Katie Hayes wrote about the “absurd and creatively cruel issues that struggling renters face.” But she has hope, too.
Dimension, a real estate company, bullied longtime tenants and ignored urgent requests for repairs, former residents said.
They aren’t just here to play and color. The south Everett early learning center aims to show kids: “I can learn anything.”
The County Council eased zoning restrictions to encourage townhomes and denser development.
The Tomorrow’s Hope program is a chance “to see the amount of work that goes into getting a salad,” says a trainer.
Meanwhile, skyrocketing rent and real estate prices have made it impossible for many residents to afford a home here.
Melinda Parke and her 8-year-old son with autism can’t find emergency housing in Everett. It’s been nearly five months.
Centers in Everett, Lynnwood and Bothell have new funding to enroll another 220 early learners.
The Sonic Squirrels’ robot can climb monkey bars and drive autonomously. “Everything has to be built from scratch.”
Leaders at the Stilly Valley Center in Arlington say they won’t sell unless the buyer commits to keeping things as is.
Davyd Klimov, originally from Ukraine, is helping his wife escape from afar.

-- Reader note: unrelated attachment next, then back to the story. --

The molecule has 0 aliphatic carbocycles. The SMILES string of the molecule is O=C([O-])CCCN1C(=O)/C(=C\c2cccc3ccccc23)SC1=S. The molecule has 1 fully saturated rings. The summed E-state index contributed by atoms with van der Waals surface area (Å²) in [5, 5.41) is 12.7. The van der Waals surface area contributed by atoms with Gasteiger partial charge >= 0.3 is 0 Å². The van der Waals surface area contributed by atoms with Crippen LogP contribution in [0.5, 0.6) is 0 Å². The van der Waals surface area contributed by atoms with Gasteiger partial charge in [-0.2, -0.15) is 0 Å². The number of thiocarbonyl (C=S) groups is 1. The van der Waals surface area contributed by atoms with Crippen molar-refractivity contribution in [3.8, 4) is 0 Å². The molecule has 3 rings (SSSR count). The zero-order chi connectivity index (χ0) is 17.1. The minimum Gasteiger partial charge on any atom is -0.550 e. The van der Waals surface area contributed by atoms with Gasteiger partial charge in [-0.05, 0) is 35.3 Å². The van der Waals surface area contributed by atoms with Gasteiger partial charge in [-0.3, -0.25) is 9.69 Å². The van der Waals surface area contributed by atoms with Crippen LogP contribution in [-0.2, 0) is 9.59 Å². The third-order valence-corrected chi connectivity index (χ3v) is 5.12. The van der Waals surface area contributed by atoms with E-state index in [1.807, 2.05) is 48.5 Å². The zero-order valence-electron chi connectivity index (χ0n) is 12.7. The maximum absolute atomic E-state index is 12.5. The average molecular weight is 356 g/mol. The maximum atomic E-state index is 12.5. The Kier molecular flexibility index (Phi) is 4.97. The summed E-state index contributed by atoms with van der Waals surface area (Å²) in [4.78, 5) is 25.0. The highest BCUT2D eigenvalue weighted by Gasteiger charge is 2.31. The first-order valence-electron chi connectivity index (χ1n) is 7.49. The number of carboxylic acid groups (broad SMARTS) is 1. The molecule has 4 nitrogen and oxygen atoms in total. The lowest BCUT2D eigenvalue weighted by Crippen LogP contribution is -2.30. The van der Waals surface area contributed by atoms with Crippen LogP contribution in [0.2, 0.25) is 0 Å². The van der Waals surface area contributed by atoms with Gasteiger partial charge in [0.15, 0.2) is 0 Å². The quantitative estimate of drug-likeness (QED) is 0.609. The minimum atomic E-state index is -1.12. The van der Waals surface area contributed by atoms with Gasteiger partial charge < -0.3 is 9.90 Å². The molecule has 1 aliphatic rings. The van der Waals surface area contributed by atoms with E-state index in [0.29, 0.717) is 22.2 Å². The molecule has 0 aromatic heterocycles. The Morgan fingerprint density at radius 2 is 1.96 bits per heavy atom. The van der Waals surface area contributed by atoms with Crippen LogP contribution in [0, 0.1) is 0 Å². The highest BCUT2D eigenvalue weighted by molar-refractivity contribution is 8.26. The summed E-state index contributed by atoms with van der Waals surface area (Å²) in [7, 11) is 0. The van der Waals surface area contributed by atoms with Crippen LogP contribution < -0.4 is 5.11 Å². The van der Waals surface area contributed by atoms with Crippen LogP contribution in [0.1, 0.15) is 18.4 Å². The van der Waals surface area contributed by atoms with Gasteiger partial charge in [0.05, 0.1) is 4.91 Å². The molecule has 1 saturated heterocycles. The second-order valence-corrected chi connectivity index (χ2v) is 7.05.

The agency bought Huntington Park Apartments in south Everett for $118 million to help keep them affordable.
The center will help the district’s homeless families and connect them to resources.
State law requires hospitals to absorb costs for the poorest patients. It might as well have been a secret, advocates say.
“I was angry, and in hindsight, I’m sure that was stress,” said Mary Goetz, who retired from her job as a nurse.
Snohomish County expects up to $21 million for the next round of the Emergency Rental Assistance Program.
Some patients are legally entitled to free hospital care or discounts. Here’s a rundown of who is eligible.
The nonprofit will lease land from the school district to house about 50 families, including people now “couch-surfing.”
The nonprofit housing developer is planning 52 apartments for homeless and low-income households.
Vicki Wahl, 78, makes the scarves annually, ahead of the county’s Point-in-Time count.